C-Force: When Herbal Medicine Becomes Mainstream
It appears that we are seeing a cultural shift in this a country. It is one of many. It comes in the form of the continued rise in the preference for natural, herbal goods, says a recent Market Research Future report. It is a claim backed by a herbal medicine market valued at $148.5 billion in 2022 and projected to grow to $165.13 billion by the end of the year. This "growing" trend toward herbal goods and medicines has also led to accelerated interest by modern medicine in the practices of indigenous people and systems of medicine, many dating back to ancient times, and the examination of the therapeutic experiences of the time. Medical researchers are now looking at comparisons between which plants were used in the past and the current drugs of choice to treat similar conditions.
Says Market Research Future, this heightened interest in herbal medicine also coincides with the general population's increased interest in self-medication, combined with public awareness of "the advantages of herbal medicines, which have been used for many years without any negative side effects. ... More people are choosing to use them to treat common health problems like fever, headache, cough, cold, lower-degree burns, digestive problems, and other similar issues."
According to the World Health Organization, "60% of the world's population relies on herbal medicine and about 80% of the population in developing countries depends almost totally on it for their primary health care needs." Reports ScienceDirect, researchers continue to search for newer therapeutic agents from medicinal plants. "The WHO has stated that trade in medicinal plants, herbal raw materials, and herbal drugs is growing at annual growth rate of about 15%," says the ScienceDirect report.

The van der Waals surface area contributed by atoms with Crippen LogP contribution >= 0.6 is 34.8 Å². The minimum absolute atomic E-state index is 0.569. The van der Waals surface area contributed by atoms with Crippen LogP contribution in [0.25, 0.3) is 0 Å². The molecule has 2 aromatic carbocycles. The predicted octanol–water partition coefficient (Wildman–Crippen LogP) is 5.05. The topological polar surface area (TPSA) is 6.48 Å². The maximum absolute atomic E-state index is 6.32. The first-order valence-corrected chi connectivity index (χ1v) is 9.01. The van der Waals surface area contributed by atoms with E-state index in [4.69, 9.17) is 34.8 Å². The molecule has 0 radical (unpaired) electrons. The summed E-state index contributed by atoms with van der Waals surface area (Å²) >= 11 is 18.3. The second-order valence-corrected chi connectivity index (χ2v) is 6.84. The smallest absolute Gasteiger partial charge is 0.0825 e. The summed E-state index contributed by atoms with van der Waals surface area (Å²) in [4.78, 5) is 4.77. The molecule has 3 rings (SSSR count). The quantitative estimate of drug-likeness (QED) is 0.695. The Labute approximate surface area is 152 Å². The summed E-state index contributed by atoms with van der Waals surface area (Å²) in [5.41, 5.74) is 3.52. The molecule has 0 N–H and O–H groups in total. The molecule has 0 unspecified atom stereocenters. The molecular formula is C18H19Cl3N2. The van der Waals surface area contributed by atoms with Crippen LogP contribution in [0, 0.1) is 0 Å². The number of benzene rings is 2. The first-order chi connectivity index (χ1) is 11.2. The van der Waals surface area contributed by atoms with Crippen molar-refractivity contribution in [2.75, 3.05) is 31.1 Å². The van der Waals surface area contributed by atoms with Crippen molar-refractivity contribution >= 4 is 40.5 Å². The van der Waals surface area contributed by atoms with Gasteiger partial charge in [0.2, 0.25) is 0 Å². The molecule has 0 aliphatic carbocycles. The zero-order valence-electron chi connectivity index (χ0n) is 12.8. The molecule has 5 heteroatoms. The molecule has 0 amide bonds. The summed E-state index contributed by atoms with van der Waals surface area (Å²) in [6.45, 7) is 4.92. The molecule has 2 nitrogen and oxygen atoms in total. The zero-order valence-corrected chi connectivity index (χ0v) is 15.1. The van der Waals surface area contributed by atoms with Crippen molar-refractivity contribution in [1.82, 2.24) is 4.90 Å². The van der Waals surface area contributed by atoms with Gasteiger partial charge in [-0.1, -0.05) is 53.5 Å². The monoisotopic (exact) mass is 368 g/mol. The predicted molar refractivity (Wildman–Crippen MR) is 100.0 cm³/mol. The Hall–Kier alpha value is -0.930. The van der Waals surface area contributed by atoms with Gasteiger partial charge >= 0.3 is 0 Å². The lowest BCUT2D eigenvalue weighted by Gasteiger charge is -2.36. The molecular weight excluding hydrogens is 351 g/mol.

I have always viewed my heritage as equal parts Irish and Cherokee. My paternal grandmother was a full-blooded Cherokee. These indigenous Americans have effectively utilized their environment throughout history in supplying the needs of the people. As to medical needs, the natural world around them was their pharmacy. "Many practices and treatments are still used today," reports ScienceDirect. "In the Cherokee use of ethnomedicine (the medical terms for the bioactive compounds in plants and healing practices of indigenous people), it is not just the plants that instilled the healing but rather the combination of plants, prayer, ritual, diet and mindset that all contributed to the methods of application of the medicines on each person," the report reminds us.